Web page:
March 17, 2012

How video games prepare kids for a bright future job

Kaitlin Albright likes to kill computerized people in video games. She is a native of Caldwell, Kan., a little town on the Oklahoma state line; she is a 19-year-old freshman at Wichita State University. She has killed people in video games since she was 2 years old.

Kaitlin Albright likes to kill computerized people in video games. She is a native of Caldwell, Kan., a little town on the Oklahoma state line; she is a 19-year-old freshman at Wichita State University. She has killed people in video games since she was 2 years old.

She is one of those kids that baffled parents complain about, because she’s addicted (her own word) to these video games. She estimates that she has spent more than 10,000 hours of her life killing people or doing other fun things in games like Call of Duty, or the Assassin’s Creed, or other games. Ten thousand hours, by the way, translates into 250 work weeks, or 5 years of work.

“Killing people is fun,” she says.

Her parents tried to stop her, pleading, begging, setting time limits. She got around the limits sometimes by faking out her parents in a nice way. “let’s all watch a movie together, a family night at home.” But once Mom and Dad got absorbed in the movie story, Kaitlin would sneak off and kill people.

The theory many parents might have about a child like that is that she is a lazy, unmotivated time-waster.

But her grade point average at Caldwell High School was 3.8 on a scale of 4. And her part-time job at WSU, answering phones for WSU’s chief information officer, means that she works for Ravi Pendse, arguably one of the leading authorities on the Internet, world technology, and the future of jobs.

Pendse says Kaitlin Albright is an amazing young person — and a model for the future.

He says we should embrace how she’s prepared herself for the new world that is about to challenge or dislocate all of us.

•  •  • 

Randy Roebuck is another local authority on technology and the new world we need to prepare for. He is trying hard to get people back into the work force. As the executive director for technology at Wichita Area Technical College, he’s helping heal the trauma of recession and prepping anxious workers for the new tech world roaring into existence all around us, sometimes collaborating with people at the Chamber of Commerce and with people like Pendse.

Roebuck worries about some people coming to WATC. They need jobs. But a fair number of them seem surprised and dismayed when WATC people ask them at the front door whether they know digital technology.

“Why do I need to know that?” some of them say. “I just want to be a welder.” Or, “I just want to be a sheet metal worker.”

But what many welders and sheet metal workers do now, in Wichita, one best places in the world to be a welder or sheet metal worker, is use digital tools. Welding and sheet metal, some of it, gets done now with computers and digital technology.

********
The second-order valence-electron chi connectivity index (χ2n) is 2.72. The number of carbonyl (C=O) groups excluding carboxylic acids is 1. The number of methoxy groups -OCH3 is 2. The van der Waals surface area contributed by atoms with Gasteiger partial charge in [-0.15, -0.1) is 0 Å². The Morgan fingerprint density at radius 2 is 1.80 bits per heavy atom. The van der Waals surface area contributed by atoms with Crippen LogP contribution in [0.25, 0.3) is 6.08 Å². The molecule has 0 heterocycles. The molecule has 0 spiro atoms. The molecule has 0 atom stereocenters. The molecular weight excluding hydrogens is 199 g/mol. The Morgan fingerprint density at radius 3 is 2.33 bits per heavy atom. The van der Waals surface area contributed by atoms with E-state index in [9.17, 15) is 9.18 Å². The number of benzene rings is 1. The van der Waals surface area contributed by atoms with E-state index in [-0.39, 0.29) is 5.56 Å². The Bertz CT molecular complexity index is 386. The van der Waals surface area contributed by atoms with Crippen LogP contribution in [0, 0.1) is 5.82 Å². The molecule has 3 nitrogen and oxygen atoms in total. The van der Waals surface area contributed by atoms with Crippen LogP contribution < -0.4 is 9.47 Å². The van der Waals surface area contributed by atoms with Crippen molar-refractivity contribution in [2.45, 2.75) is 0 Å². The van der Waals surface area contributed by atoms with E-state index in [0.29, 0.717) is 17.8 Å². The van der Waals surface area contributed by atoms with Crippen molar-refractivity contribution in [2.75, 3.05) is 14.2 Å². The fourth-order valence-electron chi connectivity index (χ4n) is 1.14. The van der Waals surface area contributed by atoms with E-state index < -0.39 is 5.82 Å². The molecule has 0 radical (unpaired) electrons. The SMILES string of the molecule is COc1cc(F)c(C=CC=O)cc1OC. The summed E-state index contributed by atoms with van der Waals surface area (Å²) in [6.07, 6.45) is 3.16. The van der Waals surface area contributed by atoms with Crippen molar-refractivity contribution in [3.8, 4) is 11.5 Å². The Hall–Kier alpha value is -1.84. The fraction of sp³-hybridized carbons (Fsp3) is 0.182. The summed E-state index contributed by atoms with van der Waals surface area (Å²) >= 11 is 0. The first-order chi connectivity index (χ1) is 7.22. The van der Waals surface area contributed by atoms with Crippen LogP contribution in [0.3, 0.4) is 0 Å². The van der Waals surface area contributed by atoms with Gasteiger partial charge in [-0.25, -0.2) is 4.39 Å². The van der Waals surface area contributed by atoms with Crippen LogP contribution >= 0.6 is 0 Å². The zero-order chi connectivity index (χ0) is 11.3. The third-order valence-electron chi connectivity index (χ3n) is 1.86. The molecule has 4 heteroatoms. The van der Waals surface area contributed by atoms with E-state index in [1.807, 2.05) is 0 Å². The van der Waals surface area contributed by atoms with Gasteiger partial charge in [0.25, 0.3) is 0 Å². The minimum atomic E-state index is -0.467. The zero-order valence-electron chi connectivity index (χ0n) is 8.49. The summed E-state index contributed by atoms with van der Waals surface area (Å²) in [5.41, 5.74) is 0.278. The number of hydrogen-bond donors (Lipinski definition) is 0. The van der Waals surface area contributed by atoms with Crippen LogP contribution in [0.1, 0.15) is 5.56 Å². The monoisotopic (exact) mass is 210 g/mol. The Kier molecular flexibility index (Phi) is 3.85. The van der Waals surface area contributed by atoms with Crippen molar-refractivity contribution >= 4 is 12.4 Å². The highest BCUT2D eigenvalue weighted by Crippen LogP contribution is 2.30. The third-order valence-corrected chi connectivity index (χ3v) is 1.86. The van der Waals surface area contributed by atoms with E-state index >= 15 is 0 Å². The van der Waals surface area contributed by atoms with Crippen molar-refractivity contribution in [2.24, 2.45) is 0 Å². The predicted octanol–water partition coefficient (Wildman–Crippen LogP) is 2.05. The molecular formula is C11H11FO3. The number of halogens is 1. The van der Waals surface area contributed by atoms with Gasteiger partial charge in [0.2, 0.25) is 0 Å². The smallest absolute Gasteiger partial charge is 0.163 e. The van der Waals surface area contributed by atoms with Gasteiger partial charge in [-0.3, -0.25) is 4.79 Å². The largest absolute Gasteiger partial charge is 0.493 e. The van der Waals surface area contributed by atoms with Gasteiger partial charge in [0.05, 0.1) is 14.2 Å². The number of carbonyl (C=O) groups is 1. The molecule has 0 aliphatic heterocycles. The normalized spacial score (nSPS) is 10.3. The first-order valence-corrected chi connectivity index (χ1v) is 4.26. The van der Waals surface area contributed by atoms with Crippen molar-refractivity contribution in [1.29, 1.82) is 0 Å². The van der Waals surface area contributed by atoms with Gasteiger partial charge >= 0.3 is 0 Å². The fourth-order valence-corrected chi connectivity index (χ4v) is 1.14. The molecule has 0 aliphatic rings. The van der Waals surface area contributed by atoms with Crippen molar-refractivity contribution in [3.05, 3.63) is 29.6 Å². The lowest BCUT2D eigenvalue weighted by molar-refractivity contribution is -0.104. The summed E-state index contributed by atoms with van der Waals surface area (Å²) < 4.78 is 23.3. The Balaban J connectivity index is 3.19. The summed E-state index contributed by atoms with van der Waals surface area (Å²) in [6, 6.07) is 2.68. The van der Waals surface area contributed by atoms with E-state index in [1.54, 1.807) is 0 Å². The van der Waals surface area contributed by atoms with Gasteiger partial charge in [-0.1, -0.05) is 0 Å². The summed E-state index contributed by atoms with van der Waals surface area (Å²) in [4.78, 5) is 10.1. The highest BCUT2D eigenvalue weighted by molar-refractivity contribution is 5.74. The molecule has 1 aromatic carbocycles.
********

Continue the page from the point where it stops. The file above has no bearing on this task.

Within five years, Roebuck said, all the 3,000 or so students at WATC are going to need not just a smartphone, but will need to carry around an iPad.

Roebuck and other educators say this world is sweeping us into a new dimension, in which many of us will need technical skills that many of us do not have. Roebuck and other technically skilled educators say if we don’t prepare and train and obtain continuing-education classes, we could get left behind. For example, he said, you can’t even be nurse now without knowing technology; nurses are using a number of technological tools every day. At WATC, there were 400 applicants for the 40 seats in the school’s nursing class. Everything is competitive; if you know technology, you have a better shot.

Which brings us back to Kaitlin Albright.

•  •  • 

One day recently at WSU, Pendse was telling people about “Outliers,” the book in which writer Malcolm Gladwell wrote about how the creative mind works. Gladwell made the point that people like the Beatles and Bill Gates are not merely “gifted.” Before John, Paul, George, Ringo and Bill changed the world, and even before they achieved age 21, Gladwell said they practiced relentlessly, perhaps 10,000 hours apiece, at the music or the computer work they felt drawn to.

After Pendse said this, the freshman who answered Pendse’s office phone spoke up.

Kaitlin Albright told Pendse that she had easily surpassed 10,000 hours playing video games long before age 21.

He loved this. He did not think she’d wasted any time.

One of the mistakes we make, he says, is to assume that young people like Albright are wasting time playing these games. “Don’t look only at how much time they spend doing these things,” he said. “Instead, look at what they can do after they do these games. These games are very demanding — to get to level 14, you first have to get past level 13. It’s demanding.”

For years now, Pendse has been captivated by young people and how they are transforming the world, learning technology at an exponential rate, in spite of strong opposition or foot-dragging from school districts and parents who don’t get it about technology.

Pendse works with Cisco, the San Jose technology company that manufactures networking equipment.

For years, Pendse has said that we should throw out all our cliche thinking about young people, and their tendencies to “waste” time texting, playing video games, and downloading what some of us think are useless YouTube videos showing a guy shooting his daughter’s laptop.

Instead of banning texting in schools, he says, we should embrace the new technology for a generation that goes to sleep when teachers lecture or mark drawings on a white board. We should embrace gamers, he says; they can do magic.